the impression I formed of the M.B.A. experience was that it involved taking two years out of your life and going deeply into debt, all for the sake of learning how to keep a straight face while using phrases like “out-of-the-box thinking,” “win-win situation,” and “core competencies.”

Management theory came to life in 1899 with a simple question: “How many tons of pig iron bars can a worker load onto a rail car in the course of a working day?” The man behind this question was Frederick Winslow Taylor, the author of The Principles of Scientific Management and, by most accounts, the founding father of the whole management business.

Taylorism, like much of management theory to come, is at its core a collection of quasi-religious dicta on the virtue of being good at what you do, ensconced in a protective bubble of parables (otherwise known as case studies).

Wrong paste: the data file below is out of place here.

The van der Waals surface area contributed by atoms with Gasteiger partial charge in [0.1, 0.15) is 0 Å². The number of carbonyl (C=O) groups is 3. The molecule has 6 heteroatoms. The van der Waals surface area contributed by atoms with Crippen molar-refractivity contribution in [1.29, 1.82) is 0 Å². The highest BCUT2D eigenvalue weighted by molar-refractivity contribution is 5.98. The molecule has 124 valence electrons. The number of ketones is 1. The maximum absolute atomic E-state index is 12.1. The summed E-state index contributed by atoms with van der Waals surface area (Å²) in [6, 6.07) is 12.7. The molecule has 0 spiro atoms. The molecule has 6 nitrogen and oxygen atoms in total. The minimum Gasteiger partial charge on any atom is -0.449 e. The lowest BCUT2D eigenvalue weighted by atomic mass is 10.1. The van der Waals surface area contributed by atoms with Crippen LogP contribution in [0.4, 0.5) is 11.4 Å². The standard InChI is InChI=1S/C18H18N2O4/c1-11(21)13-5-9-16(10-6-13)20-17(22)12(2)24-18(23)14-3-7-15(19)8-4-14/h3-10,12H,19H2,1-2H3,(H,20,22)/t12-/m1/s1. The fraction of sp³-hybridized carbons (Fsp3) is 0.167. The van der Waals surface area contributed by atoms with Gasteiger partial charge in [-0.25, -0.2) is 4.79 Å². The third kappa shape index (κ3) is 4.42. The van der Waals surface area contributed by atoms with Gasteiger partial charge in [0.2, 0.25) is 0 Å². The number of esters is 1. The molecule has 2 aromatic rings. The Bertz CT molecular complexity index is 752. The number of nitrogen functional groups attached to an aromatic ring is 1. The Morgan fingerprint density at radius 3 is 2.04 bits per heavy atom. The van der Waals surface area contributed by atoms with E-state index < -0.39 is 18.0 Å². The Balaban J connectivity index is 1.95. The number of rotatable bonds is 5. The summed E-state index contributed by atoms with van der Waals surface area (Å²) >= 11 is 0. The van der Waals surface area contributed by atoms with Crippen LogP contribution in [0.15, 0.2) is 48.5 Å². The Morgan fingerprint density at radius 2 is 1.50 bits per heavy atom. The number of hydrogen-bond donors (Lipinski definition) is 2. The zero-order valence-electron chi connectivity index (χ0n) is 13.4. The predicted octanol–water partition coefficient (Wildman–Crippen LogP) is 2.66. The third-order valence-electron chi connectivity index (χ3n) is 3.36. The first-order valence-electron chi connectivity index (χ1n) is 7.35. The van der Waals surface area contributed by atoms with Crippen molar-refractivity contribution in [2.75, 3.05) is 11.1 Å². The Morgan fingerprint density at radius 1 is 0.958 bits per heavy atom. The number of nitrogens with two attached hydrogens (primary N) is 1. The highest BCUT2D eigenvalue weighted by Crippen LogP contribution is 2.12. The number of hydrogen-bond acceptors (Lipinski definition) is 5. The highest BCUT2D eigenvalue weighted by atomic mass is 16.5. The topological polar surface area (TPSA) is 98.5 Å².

They were supposed to save the business,” said one client manager, rolling his eyes. “Actually,” he corrected himself, “they were supposed to keep the illusion going long enough for the boss to find a new job.” Was my competitor held to account for failing to turn around the business and/or violating the rock-solid ethical standards of consulting firms? On the contrary, it was ringing up even higher fees over in another wing of the same organization.

What they don’t seem to teach you in business school is that “the five forces” and “the seven Cs” and every other generic framework for problem solving are heuristics: they can lead you to solutions, but they cannot make you think.

M.B.A.s have taken obfuscatory jargon—otherwise known as bullshit—to a level that would have made even the Scholastics blanch.

Matthew Stewart, writing in the Atlantic, The Management Myth, begins to broach the idea of the professional and its claim to moral status, before going into a account of the eternal recurrence of the same in management theory from the fads of the 90’s arguing for flat organizations and against departmentalization and bureaucracy, to their precursors in 1983, with Rosabeth Moss Kanter, Tom Burns and GM Stalker in 1961, James C. Worthy in the 1940’s, WB Given in 1949, Mary Parker Follett in the 1920’s, and Professor Elton Mayo of HBS in the 1920’s. The humanist tradition of Mayo, forever interlocked and in conflict with Taylor’s ratioinalist tradition. Haven’t we seen this movie before?